Now, IF UChicago could actually significantly and uniquely contribute to online learning, then I would be in support of such a project. As one idea, I like Khan Academy's format: 10 minute mini-lectures introducing important concepts with very little bullsh-t. Most college lectures, on the other hand, introduce an important concept, and then proceed to give 4-5 examples to hammer in the point. For online education, I think Khan Academy's format is much more potent. I like having the ability to spend 5-10 minutes learning a single concept without having to go through a ton of examples, many of which are created solely for test preparation.
For instance, let's take Gauss's Theorem in physics. If you know calculus, then Gauss's Theorem is simple enough to understand, and can be explained well in an 8-10 minute video with maybe 1 or 2 simple examples. Most college courses, however, take a whole 50-80 minutes explaining Gauss's Theorem and then working through a bunch of test problems. The latter is something I would be unwilling to do in my own spare time.
If UChicago really wanted to, it could go along with this idea to create a Khan Academy-format website for online learning. Since Khan Academy is primarily made for high schoolers, UChicago's website could focus on college-level concepts, and gain popularity among high school over-achievers and educated adults looking for further education. BUT THE PROBLEM IS: This requires a whole lot more work than what MIT/Harvard are currently doing. You need to work out 5-10 minute lesson plans that Profs aren't used to working with, and you also wouldn't be able to use videos of class lectures, since class lectures are 50-80 minutes long. Ultimately, I think it would cost too much time and money for UChicago to be serious about. I don't even think MIT/Harvard would commit to such an idea with such a small market, to be honest. This is why I'm so lukewarm about UChicago jumping into online learning.
I think a lot of the differences in our positions come from the perspective we are viewing online courses. I am mainly looking at them from the perspective of the humanities, and see online posting of video taped class lectures as a chance to watch an expert lecture about some interesting concept and value the experience partly for its own sake than to know gauss law or something.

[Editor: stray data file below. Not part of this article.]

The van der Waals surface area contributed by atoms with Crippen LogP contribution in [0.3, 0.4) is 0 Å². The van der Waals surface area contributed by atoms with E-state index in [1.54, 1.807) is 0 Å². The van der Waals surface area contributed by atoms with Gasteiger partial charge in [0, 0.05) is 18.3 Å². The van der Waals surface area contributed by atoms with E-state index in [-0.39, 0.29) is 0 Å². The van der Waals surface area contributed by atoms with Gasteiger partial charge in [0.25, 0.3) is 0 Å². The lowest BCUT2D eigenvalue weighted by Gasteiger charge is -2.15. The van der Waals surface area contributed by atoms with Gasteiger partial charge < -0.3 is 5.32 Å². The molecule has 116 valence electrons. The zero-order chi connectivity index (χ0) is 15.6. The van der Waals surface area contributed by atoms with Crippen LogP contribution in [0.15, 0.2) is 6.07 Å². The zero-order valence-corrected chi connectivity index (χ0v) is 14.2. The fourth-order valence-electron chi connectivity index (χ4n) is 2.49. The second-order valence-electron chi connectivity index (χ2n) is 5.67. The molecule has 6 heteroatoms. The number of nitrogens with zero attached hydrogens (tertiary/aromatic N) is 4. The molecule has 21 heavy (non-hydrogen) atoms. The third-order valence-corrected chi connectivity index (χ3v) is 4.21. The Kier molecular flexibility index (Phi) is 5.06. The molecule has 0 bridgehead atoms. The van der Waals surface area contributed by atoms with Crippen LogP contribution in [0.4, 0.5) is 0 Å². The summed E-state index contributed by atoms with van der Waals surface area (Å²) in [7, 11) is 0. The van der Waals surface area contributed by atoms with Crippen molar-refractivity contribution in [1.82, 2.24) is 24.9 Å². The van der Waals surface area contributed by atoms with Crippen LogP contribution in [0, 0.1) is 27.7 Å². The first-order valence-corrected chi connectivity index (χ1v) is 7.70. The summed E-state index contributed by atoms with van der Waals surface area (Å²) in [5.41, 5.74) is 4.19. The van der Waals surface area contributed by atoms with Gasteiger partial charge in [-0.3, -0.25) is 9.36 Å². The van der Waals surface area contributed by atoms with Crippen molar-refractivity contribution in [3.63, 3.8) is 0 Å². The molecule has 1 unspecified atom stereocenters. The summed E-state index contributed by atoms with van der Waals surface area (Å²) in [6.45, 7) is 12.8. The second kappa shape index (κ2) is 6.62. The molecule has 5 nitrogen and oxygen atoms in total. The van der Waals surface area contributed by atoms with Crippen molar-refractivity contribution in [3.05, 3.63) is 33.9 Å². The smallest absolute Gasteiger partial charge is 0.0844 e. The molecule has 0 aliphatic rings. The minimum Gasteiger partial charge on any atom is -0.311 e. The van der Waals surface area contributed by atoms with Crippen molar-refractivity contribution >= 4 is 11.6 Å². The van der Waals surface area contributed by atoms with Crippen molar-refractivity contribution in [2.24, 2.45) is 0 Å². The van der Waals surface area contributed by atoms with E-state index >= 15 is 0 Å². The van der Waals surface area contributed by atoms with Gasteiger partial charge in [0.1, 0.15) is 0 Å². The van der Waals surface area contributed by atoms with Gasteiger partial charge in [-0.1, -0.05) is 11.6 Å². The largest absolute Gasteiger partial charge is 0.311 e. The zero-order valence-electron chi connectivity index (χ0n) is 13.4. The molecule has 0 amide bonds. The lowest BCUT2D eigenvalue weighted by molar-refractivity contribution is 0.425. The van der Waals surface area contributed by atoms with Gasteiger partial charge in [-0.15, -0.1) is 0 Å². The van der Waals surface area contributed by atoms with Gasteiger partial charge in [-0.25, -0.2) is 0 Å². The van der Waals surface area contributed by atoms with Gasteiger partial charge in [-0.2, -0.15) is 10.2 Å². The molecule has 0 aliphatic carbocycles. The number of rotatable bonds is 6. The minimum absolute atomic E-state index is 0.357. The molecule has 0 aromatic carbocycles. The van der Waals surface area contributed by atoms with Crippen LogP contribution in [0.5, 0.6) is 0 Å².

For something like what Yale is doing, simply videoing lectures and putting them on youtube - a free open platform, and making assignments downloadable seems an extremely small cost to not seriously consider doing, even is the economic benefit is supposedly small.
Courses in the sciences and math may be more homogenized and benefit more from short videos thus it would seem like Uchicago could contribute less, but in the case of humanities lectures I don't seem to be able to find much variety in the current course selection and any alternatives apart from personally attending some talk, debate or lecture given by a artist, philospher at a meuseum or special event. I really don't see why would it be such a horrible cost or inconvenience to just tape some lectures and post them on youtube.
MOOCS are (or should be) different from just putting videos of a typical college lecture on line. There are a lot of unanswered questions, from a sustainable business model, to the mechanics of actually running the courses, to how to let students who successfully complete the course to get some sort of certification. And yes, it is a lot of work to develope a course, but some people claim that breaking a lecture up into 10 minute segments, as one would do for a MOOC, improves classroom learning as well. The idea is the prof spends 10 minutes explaining a new concept then poses a problem involving the concept to the class, students spend a few minutes together with a neighbor trying to solve it, prof discusses the answer... rinse, repeat.
Most top universities are offering a few MOOCs now as a learning experience for the university in how these courses can work and to avoid being left behind. IMO UChicago should too. The economics department might be a good place to start.